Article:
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Bank of England surprise hits shares, dollar steady ahead of Fed
Surprising news all nine policymakers at the Bank of England voted against restarting bond buying took markets off guard on Wednesday, hitting European shares and pushing up sterling.
The dollar steadied off a three-week low, meanwhile, as investors awaited fresh clues on the Federal Reserve's stimulus plans due from Ben Bernanke, the head of U.S. central bank, later in the day.
Europe's broad FTSEurofirst 300 .FTEU3 share index tumbled after the BoE minutes from new Governor Mark Carney's first meeting.
Carney and the bank's other policymakers voted unanimously against more bond purchases, setting aside their differences ahead of a soon-to-be-released review on giving guidance about future interest rates.
Early gains in the index turned into losses of 0.4 percent. UK gilts also fell while sterling jumped a two-week high as market nerves and thin liquidity ahead of Bernanke's appearance amplified the moves
"It's quite a surprise that nobody voted for more," said Deutsche Bank economist George Buckley, referring to quantitative easing bond buying.
"Now, the question is, if they don't do anything on forward guidance, do they then go back to reverting to QE? I suspect not, because the data has shown signs of recovering."
Focus was otherwise squarely on a testimony to the U.S. Congress by Bernanke later where he is expected to try and calm market worries about life without the central bank's $85-billion-a-month bond-buying program.
The dollar .DXY was steady having climbed off a three-week low overnight, though investors were wary of being long the dollar, after Bernanke last week caused a shakeout of positions with comments that were considered unexpectedly dovish.
"The market was quite long of dollars then it got that shock," said John Hardy, head of FX at Saxo Bank. "A very dovish outcome from the testimony could see some short-term dollar weakness but it could turn around pretty quickly, so we'll see."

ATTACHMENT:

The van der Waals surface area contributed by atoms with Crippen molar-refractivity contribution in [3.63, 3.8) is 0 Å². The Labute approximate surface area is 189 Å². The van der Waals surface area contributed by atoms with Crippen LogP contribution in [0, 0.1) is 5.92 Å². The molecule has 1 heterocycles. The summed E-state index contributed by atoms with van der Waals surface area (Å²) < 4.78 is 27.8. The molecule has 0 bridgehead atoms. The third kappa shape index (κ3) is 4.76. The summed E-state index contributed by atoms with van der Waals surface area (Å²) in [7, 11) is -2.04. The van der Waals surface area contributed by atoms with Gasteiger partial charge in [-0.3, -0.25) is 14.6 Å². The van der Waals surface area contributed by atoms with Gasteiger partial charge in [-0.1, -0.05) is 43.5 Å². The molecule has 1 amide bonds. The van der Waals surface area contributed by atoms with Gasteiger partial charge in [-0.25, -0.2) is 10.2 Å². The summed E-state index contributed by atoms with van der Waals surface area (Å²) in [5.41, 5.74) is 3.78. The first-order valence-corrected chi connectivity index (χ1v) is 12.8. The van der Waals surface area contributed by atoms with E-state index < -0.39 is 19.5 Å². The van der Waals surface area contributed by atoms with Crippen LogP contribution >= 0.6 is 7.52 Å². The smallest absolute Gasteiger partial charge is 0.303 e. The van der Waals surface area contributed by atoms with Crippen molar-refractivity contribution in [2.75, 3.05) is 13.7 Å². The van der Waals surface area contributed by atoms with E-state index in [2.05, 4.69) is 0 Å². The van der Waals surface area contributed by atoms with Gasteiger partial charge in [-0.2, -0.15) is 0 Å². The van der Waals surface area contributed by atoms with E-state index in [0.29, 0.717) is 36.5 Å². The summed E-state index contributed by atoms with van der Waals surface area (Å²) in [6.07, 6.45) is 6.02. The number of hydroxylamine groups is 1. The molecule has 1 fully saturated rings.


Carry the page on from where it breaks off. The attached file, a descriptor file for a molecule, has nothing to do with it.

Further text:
Yields on 10-year U.S. government debt hit a two-year high on July 8 after the Fed laid a rough timetable for winding down its bond buying, a move that spooked investors world wide, but have since eased more than 20 basis points.
European bonds, even away from the UK, reacted badly after the BoE meeting minutes with, benchmark German Bunds tracking a slide in Gilts to a session low. <GVD/EUR>
Wall Street was expected to open around 0.3 percent lower, though with Bernanke's prepared remarks for Congress due to be released ahead of the U.S. market open at 1230 GMT, moves were difficult to predict.
U.S. stocks eased overnight, with the S&P 500 .INX snapping an eight-day winning streak after disappointing sales from Coca-Cola (KO.N). .N
In the commodity markets, gold dipped 0.1 percent, after gaining 0.8 percent on Tuesday, while copper prices fell 0.5 percent to below $7,000 a tonne, giving up some of the previous session's 1.2 percent gain.
Brent crude prices fell 0.3 percent to below $108 a barrel, retreating from a 3-1/2 month high hit on Tuesday.
"Traders would be very cautious in taking fresh positions given that they have been burnt on both sides, on the dovish side as well as the hawkish side," said Ben Le Brun, an analyst at OptionsXpress in Sydney, speaking of the U.S. Federal Reserve's stimulus program.
[Source: By Marc Jones, Reuters, London, 17Jul13]
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